Area potters came together last weekend near Cedar Hill to share in the ancient tradition of Anagama style kiln, which is fired by wood. After months in the clay studio, days of wood cutting and hours of thoughtfully loading the kiln, the stage was set for an odyssey of fire and clay.

The graveyard shift: The fire must be closely monitored and
stoked every few minutes ... all day, all night. Each pot is strategically placed in order to facilitate the
proper distribution of flames and heat within the kiln. Bisqued, or raw glazed, earthenware await the kiln. The painstaking process of loading the kiln Melted ash and flash: Part of the woodfire potters palette. A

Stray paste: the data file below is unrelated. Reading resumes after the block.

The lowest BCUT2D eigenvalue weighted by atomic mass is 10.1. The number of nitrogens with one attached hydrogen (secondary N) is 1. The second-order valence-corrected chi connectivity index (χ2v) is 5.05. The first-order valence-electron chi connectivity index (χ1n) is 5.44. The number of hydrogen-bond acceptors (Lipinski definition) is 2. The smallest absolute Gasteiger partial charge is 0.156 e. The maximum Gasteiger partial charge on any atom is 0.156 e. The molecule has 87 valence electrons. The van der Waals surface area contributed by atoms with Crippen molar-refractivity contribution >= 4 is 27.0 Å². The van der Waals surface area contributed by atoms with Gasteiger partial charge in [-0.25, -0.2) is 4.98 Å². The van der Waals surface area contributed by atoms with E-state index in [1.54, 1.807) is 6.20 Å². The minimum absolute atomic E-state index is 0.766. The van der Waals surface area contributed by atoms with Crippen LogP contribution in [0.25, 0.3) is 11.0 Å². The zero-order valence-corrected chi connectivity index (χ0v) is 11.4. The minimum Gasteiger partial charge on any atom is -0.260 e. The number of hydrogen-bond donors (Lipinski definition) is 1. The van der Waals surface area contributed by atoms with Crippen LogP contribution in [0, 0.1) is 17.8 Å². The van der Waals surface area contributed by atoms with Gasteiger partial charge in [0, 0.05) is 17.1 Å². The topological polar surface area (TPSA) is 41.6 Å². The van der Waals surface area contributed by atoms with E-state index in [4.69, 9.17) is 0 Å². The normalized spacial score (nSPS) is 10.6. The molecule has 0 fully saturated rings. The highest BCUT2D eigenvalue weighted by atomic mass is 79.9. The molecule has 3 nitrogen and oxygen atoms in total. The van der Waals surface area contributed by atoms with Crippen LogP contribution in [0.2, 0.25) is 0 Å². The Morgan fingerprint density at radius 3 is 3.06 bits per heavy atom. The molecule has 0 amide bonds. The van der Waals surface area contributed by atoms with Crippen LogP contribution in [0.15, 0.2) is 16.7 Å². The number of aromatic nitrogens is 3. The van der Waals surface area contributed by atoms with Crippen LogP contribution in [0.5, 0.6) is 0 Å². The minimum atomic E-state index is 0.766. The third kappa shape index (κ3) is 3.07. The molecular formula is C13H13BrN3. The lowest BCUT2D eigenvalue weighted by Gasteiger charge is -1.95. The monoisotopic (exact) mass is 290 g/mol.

finished piece by local potter Cole Taylor. Stoking the main firebox. Ceramicist Patrick Wright works on his cataracts.


In this week's issue...

July 21, 2022
Wildlife success or deal with the devil?

Land swap approved in Southwest Colorado, but not without detractors

July 21, 2022
Tapping out

The latest strategy to save the San Luis Valley's shrinking aquifer: paying farmers not to farm

July 14, 2022
Hey, good environmental news

Despite SCOTUS ruling, San Juan Generating Station plans to shut down